An Iranian teenager who fell into a coma this month after an alleged encounter with officers over violating the country’s hijab law is said to be brain dead, Iranian state media reported on Sunday.
“Follow-ups on the latest health condition of Armita Geravand indicate that her health condition as brain dead seems certain despite the efforts of the medical staff,” the Islamic Republic of Iran News Network said.
Iranian authorities have denied claims by rights groups that the 16-year-old was hurt in a confrontation on 1 October with officers enforcing the mandatory Islamic dress code on the Tehran metro.
The report on Geravand could revive countrywide protests sparked by the death of the 22-year-old Kurdish Iranian woman Mahsa Amini while in the custody of “morality police” in September last year for allegedly violating the dress code.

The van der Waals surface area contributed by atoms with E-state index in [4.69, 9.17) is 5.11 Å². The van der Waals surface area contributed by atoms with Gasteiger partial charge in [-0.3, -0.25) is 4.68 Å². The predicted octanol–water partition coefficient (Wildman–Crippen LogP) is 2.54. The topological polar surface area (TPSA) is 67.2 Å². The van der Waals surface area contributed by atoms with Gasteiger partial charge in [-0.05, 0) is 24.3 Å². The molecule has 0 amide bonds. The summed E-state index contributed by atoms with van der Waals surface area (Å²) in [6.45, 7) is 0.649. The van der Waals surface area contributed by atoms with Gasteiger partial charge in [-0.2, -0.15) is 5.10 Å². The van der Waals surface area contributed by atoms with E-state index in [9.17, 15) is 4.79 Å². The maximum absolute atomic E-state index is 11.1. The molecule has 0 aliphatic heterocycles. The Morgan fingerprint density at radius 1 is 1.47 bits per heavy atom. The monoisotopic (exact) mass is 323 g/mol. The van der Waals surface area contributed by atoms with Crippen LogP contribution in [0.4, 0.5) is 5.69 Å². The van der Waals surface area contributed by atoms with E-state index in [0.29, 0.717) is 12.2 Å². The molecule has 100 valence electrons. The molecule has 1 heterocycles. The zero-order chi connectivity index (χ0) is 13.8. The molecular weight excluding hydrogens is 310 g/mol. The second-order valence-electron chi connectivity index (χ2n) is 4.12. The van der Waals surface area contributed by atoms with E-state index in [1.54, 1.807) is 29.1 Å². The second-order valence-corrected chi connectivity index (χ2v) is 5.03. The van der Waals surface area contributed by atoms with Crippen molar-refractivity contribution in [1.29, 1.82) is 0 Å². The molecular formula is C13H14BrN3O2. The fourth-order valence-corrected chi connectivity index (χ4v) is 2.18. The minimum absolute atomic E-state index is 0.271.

The news came as an Iranian court handed out long prison sentences to two journalists over their coverage of Amini’s death, state media reported.
The Iranian state news agency IRNA said Niloofar Hamedi and Elaheh Mohammadi were sentenced to 13 and 12 years in prison respectively on charges including collaboration with the US government and acting against national security.
Lawyers for the two journalists have rejected the charges. Hamedi was detained after she took a picture of Amini’s parents hugging each other in a Tehran hospital where their daughter was lying in a coma, and Mohammadi after she covered Amini’s funeral in her Kurdish home town of Saqez, where the protests began.
IRNA said the “issued verdicts” were subject to appeal. If confirmed, the time the women have already spent at the Evin prison, where most political prisoners are held, would be deducted from the sentences, according to the judiciary’s Mizan news agency.